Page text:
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Published On: Wed, Mar 15th, 2017 at 1:50pm

Theatre review – Hay Fever at The Lyceum ****

Beguiling in form with its frightfully chiselled diction and sweet-tooth tempting designs on our desired to enjoy seeing silly, giddy things become the victims of their own caprice, Director, Dominic Hill’s Hay Fever revival, certainly pushes all the right buttons.

Things begin to get very wild in the country when each of the Bohemian family Bliss invites a guest for the weekend.

A less disparate bunch imaginable become most credibly united by one constant – their desperation to escape this madhouse ‘old nook in Cookham.’

This Hay Fever is contagious.

It will spread its way across the Central Belt to co-producers, Glasgow’s Citizens Theatre in April. Rash peccadilloes come perilously close to being consummated. Judith (Susan Wooldridge) ‘resting’ diva actress queen, is confused mother to the beautiful Sorel (Rosemary Boyle).

Sorel is angst-wrought about the family being ‘abnormal.’ Foppish brother, Simon (Charlie Archer) just cannot see it. His moon-calf eyes focused only on his guest – vamp femme-fatale, heart assassin Myra – for now at least.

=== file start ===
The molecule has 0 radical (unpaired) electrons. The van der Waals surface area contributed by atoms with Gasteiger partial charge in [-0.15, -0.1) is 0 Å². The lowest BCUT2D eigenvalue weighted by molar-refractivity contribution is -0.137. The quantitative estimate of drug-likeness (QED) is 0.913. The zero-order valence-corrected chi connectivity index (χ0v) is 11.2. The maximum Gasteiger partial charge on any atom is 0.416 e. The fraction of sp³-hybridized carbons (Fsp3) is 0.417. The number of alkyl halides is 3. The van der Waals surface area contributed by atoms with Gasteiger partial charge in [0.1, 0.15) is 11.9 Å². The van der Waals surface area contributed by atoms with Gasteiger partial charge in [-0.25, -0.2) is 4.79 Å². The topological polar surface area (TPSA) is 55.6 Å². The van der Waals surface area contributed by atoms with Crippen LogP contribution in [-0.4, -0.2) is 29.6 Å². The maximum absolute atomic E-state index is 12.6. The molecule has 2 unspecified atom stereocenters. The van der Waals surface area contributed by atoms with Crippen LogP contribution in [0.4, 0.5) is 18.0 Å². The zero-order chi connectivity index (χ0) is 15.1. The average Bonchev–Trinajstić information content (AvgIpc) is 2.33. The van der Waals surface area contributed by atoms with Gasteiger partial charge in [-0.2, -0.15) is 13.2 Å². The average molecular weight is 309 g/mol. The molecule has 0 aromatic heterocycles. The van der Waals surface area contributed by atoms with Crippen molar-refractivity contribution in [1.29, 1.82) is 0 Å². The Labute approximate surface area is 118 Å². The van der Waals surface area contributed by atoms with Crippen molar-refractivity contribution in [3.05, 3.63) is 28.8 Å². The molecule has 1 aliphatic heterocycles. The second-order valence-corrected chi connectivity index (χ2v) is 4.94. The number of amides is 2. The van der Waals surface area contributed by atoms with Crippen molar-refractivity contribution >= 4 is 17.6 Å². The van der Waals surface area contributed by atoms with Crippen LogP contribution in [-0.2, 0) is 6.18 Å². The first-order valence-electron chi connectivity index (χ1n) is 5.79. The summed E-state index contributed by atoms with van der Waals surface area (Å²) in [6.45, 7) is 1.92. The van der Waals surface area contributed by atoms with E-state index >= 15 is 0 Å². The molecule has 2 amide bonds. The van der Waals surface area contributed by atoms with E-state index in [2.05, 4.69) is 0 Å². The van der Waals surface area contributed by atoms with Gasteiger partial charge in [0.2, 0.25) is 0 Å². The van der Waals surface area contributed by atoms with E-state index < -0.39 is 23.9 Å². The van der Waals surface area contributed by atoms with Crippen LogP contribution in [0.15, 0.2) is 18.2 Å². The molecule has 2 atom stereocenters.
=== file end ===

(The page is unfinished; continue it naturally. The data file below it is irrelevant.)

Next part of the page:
Ingénue Sorel so wants to improve herself she invites the older, patrician Richard to stay. Perhaps his career in the Diplomatic Service will rub off on her? Has diva Judith acquired an amore d’pugelistique in the form of the nice but dim Sandy? What can possibly go wrong?

A great deal obviously. Doors slam and people jolly well expostulate ‘Damn!’

Amidst this brittle, banter of bitter/sweet twee comedic affectations we ever sense that Noël Coward is chortling with wry detachment. ‘None of us mean anything,’ pleads Sorel to an exasperated guest.

A play of its time enjoyed within its bubble of captured innocence. The stiletto quip lethal parrying between frustrated opus-drivelist, novelist David Bliss (Benny Baxter-Young) and Pauline Knowles’ Myra is a delight.

As is the wholly unexpected scene-transition front-of-curtain song medley from the ever burdened house-keeper, cook and dour moralist, Clara (Myra McFadyen). All so frightfully good fun – …where ignorance is bliss, ‘Tis folly to be wise.’ Pip Pip.

One really ought to see this charming play. Crafted Rom-Com/Ham-Dram farce at its finest – a meringue of exquisite, triumphant form over substance. Now just slip out of those wet clothes and in to this dry Martini – olive darling?

#HayFever | #Lyceum1617

 

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